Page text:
Suffolk County Executive Bellone Kicks Off Zombie Property Demolition In East Patchogue

Categories: | Author: mkerr | Posted: 12/21/2017 | Views: 1601
New Energy Efficient Home to be Built and Sold as Attainable Housing to Qualified Resident

Suffolk County Executive Steve Bellone today kicked off the demolition of a zombie home in East Patchogue that has been vacant for ten years. The blighted property, which was acquired by the Suffolk County Landbank Corporation as part of its Acquire and Renovate Bank Owned Residences (ARBOR) program, will eventually be the site of a newly constructed, energy efficient affordable home that will be sold to a new homebuyer following completion late next year.


   Photos from event available here

Video from event available here

“Today we kicked off demolition to tear down the past and build for the future,” said County Executive Bellone. “The new zero-energy home will offer advanced levels of energy savings, durability, quality and future performance that stand the test of time and enhance future value.  It's also helps in our efforts to reclaim our water and combat the nitrogen crisis.”


New York State Attorney General Eric Schneiderman said: “New York’s land banks have successfully empowered communities across the state to rebuild and revitalize neighborhoods hit hard by the foreclosure crisis.  I’m proud that the funding secured by my office through our settlements with the big banks has made it possible for the Landbank ARBOR program to revitalize neighborhoods and expand affordable housing on Long Island.”


Suffolk County Deputy Presiding Officer Rob Calarco said:  “Congratulations to the Landbank for securing another property in East Patchogue.  Today’s demolition solves two problems: it removes a blight from the community, and it provides an affordable home for a family.  I look forward to welcoming the new homeowners into the neighborhood in the near future.”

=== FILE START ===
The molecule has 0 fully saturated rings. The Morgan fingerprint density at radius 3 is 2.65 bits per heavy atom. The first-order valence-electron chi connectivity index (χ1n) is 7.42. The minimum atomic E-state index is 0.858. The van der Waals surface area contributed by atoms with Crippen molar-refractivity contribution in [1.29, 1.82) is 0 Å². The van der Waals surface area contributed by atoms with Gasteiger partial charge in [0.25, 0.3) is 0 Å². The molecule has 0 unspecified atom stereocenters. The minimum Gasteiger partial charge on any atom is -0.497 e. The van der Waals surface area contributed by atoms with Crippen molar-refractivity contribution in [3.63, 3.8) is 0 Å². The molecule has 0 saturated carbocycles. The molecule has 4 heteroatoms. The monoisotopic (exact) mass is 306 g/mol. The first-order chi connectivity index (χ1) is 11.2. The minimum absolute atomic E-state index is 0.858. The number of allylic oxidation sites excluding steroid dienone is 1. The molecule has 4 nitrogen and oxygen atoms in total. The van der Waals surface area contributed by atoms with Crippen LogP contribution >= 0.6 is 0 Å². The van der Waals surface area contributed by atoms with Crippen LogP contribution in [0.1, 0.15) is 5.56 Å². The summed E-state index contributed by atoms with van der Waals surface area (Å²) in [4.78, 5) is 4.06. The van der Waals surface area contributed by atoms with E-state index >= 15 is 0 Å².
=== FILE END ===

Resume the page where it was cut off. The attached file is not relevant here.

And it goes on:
In Spring 2017, the Suffolk County Landbank acquired the property from Fannie Mae for a cost of $75,000.  Working in collaboration with the United Way of Long Island, the new home will be energy efficient in order to further reduce the cost for the potential homeowner.  The property will also be equipped with an advanced wastewater treatment system in order to significantly reduce the amount of nitrogen released into the drinking water and nearby waterways. Once completed, the new home will be sold as affordable housing to new homebuyers at incomes of 80% of Area Median Income or below.


The Acquire and Renovate Bank Owned Residences program was established by the Suffolk County Landbank in 2015 as a housing rehabilitation program. The goal is to revitalize vacant, bank owned properties and provide affordable homeownership opportunities throughout Suffolk County, especially in areas that have been hard hit by the subprime mortgage foreclosure crisis.  The Landbank has secured $3.86 million in grant funding for the ARBOR program through the Office of the New York State Attorney General as a result of the National Mortgage Settlement.


The Landbank has actively been acquiring bank foreclosed homes and partnering with not-for-profit developers, including United Way of Long Island, to deliver quality affordable housing and revitalize neighborhoods.  Ten homes have already been rehabilitated with six sold to new, income qualified homebuyers. The remaining four are currently being marketed with three additional homes also currently under constructions. The Landbank with its partner developers expects to rehabilitate or redevelop 12 additional houses by the end of 2018.  In addition to East Patchogue, the ARBOR program has facilitated rehabilitation of homes in affected areas such as Copiague, Lake Ronkonkoma, Sound Beach, Bay Shore, Central Islip, Mastic, and North Bellport.


Rick Wertheim, Senior Vice President of Housing Initiatives at United Way of Long Island, said:  “We are building the house of the future today.  The home that we are building here will have built-in energy efficiency, as well as sustainable, durable construction that will stand the test of time with minimal maintenance. The latest in housing technology innovation will be integrated into every aspect of this house, resulting in a healthier, and more affordable living experience for the family who owns it.”


Theresa Ward, Chair of the Suffolk County Landbank, said: “This kind of coordinated effort on blight elimination and ensuring energy efficiency would not have been possible without the leadership of the County Executive and the National Mortgage Settlement funding assistance provided by the NYS Attorney General.”


The Suffolk County Landbank is a not-for-profit corporation, which was organized in accordance with the New York State Land Bank Act.  The purpose is to facilitate the redevelopment of distressed and underutilized properties within Suffolk County to better serve the public interest.  Homebuyers interested in properties constructed and rehabilitated through this program can visit

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